Stopping Elder Abuse


Editor’s Note: The following story was written by a student in the Urban Youth International Journalism Program in partnership with Teen Living, a youth services organization.

There are countless acts of senior abuse that occur daily in places such as nursing homes and rehabilitation centers. This much we know. The big questions that remain are: What steps are necessary to ensure that these numbers are reduced? What are people in authority doing to stop elder abuse? What can someone such as a mere witness do to prevent this?

To answer some of these questions, I turned to someone with some prior knowledge and experience in the senior rights movement, Lori Clark of the Jane Adams Senior Caucus.

I asked Clark these questions and more followed as the conversation continued and my interest was persistently piqued.

She said there are 3 things that can be done to help lower the number of incidents of elder abuse.

First she said that higher penalties should be put into effect for those who abuse seniors. The state government recently enacted a new law on nursing home and rehabilitation center reform but it hasn’t been in effect long enough to really be enforced. Second, Clark said that surveys should be done monthly with patients and residents.

Clark also noted that many nursing homes are dangerously understaffed. Federal officials who testified before the U.S. Congress several years ago said that nationwide, more than half (54 percent) were below the suggested minimum staffing level for nurses aides, nearly one in four (23 percent) were below the suggested minimum staffing level for total licensed staff, and nearly a third (31 percent) were below the suggested minimum staffing level for registered nurses. More than one-half (56 percent) were below the preferred minimum level for total licensed staff and two thirds (67 percent) were below the preferred minimum level for registered nurses. Additionally, the federal officials recommended even higher requirements than are currently the suggested minimums.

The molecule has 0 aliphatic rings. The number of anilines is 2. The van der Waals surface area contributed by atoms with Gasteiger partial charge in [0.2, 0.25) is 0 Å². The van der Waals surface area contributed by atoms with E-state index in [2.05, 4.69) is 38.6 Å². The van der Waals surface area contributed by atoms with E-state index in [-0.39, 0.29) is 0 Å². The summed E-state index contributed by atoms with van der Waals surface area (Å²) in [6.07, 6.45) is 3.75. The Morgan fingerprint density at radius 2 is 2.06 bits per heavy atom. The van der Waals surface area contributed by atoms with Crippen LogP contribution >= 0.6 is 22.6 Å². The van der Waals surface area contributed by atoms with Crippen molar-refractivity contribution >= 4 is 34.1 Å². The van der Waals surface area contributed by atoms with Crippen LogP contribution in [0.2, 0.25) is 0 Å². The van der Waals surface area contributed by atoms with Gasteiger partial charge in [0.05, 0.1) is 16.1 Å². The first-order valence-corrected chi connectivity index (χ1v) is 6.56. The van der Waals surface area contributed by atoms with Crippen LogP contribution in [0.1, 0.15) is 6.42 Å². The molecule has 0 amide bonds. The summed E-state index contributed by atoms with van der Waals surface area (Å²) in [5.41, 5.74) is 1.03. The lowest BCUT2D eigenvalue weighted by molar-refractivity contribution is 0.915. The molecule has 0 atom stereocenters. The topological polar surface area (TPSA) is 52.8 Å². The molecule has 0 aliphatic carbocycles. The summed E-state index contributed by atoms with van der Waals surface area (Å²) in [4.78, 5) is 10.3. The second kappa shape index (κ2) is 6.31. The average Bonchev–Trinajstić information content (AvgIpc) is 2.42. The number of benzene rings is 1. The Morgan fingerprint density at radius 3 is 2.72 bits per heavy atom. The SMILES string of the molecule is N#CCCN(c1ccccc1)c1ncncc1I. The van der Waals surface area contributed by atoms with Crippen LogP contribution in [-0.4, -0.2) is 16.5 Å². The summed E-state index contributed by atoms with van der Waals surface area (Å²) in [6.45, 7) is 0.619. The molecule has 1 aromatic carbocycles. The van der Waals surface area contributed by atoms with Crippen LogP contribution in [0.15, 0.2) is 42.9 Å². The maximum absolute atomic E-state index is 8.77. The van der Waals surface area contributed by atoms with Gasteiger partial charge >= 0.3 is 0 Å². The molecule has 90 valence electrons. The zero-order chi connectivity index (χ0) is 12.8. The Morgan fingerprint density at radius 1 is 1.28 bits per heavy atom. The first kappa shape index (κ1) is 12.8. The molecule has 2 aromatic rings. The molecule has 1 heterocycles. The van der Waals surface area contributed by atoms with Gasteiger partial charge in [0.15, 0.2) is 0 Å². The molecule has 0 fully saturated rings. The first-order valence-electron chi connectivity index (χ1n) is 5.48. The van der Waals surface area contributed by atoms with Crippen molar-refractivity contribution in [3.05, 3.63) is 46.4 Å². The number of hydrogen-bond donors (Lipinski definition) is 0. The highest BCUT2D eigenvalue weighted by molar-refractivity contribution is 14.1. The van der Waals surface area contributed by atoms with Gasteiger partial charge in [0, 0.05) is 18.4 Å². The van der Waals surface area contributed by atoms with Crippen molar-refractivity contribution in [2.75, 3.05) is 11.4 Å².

In my research, I discovered many more incidents occur than what I thought. Reports of thievery, identity theft, physical and verbal abuse, and even rape appear frequently in the media.

The culprits of these major and minor crimes are usually employees that are lower in the workplace hierarchy such as janitors and Certified Nursing Assistants.

As for the victims of these acts, women are more victimized than the men, which, when I thought about it, made sense. Or at least it makes sense technically and mathematically but that still doesn’t make it right, of course.


Reports which look at nursing home abuse statistics find that 30% of the facilities are cited for instances of abuse. Still, even more alarming is the nursing home abuse statistics showing that the majority of all nursing home abuse instances are never even reported. The nursing home abuse statistics include severe instances of abuse ranging from death to malnutrition and dehydration, inadequate medical care, and many other serious injuries and conditions.

As a person with loved ones in nursing homes and rehabilitation centers, I found this information shocking but not surprising. I started with only with my opinion and a hunch, but now I urge those like me to help combat this issue by talking to your elected officials and visiting your loved ones often to check on their progress.

After all, aren’t these facilities established for the purpose of healing the sick and helping the weak recover?

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